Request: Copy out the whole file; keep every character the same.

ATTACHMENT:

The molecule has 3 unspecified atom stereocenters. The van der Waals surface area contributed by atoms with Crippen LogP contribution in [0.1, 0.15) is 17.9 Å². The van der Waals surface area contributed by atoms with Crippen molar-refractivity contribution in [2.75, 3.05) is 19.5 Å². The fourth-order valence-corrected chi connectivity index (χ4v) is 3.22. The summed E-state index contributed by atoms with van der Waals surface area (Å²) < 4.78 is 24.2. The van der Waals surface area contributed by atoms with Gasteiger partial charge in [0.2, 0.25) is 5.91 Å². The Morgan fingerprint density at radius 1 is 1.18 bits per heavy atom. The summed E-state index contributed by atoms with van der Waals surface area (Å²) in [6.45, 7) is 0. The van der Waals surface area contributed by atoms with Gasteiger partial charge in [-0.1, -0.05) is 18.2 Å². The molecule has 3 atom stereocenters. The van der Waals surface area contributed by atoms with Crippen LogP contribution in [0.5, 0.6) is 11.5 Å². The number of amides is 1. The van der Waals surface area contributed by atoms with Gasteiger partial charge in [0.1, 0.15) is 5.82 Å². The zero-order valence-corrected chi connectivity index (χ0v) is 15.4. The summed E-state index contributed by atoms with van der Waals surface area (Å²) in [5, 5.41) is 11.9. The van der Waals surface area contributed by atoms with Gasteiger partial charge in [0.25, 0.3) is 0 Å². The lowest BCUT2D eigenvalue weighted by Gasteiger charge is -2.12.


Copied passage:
The molecule has 3 unspecified atom stereocenters. The van der Waals surface area contributed by atoms with Crippen LogP contribution in [0.1, 0.15) is 17.9 Å². The van der Waals surface area contributed by atoms with Crippen molar-refractivity contribution in [2.75, 3.05) is 19.5 Å². The fourth-order valence-corrected chi connectivity index (χ4v) is 3.22. The summed E-state index contributed by atoms with van der Waals surface area (Å²) < 4.78 is 24.2. The van der Waals surface area contributed by atoms with Gasteiger partial charge in [0.2, 0.25) is 5.91 Å². The Morgan fingerprint density at radius 1 is 1.18 bits per heavy atom. The summed E-state index contributed by atoms with van der Waals surface area (Å²) in [6.45, 7) is 0. The van der Waals surface area contributed by atoms with Gasteiger partial charge in [-0.1, -0.05) is 18.2 Å². The molecule has 3 atom stereocenters. The van der Waals surface area contributed by atoms with Crippen LogP contribution in [0.5, 0.6) is 11.5 Å². The number of amides is 1. The van der Waals surface area contributed by atoms with Gasteiger partial charge in [0.1, 0.15) is 5.82 Å². The zero-order valence-corrected chi connectivity index (χ0v) is 15.4. The summed E-state index contributed by atoms with van der Waals surface area (Å²) in [5, 5.41) is 11.9. The van der Waals surface area contributed by atoms with Gasteiger partial charge in [0.25, 0.3) is 0 Å². The lowest BCUT2D eigenvalue weighted by Gasteiger charge is -2.12.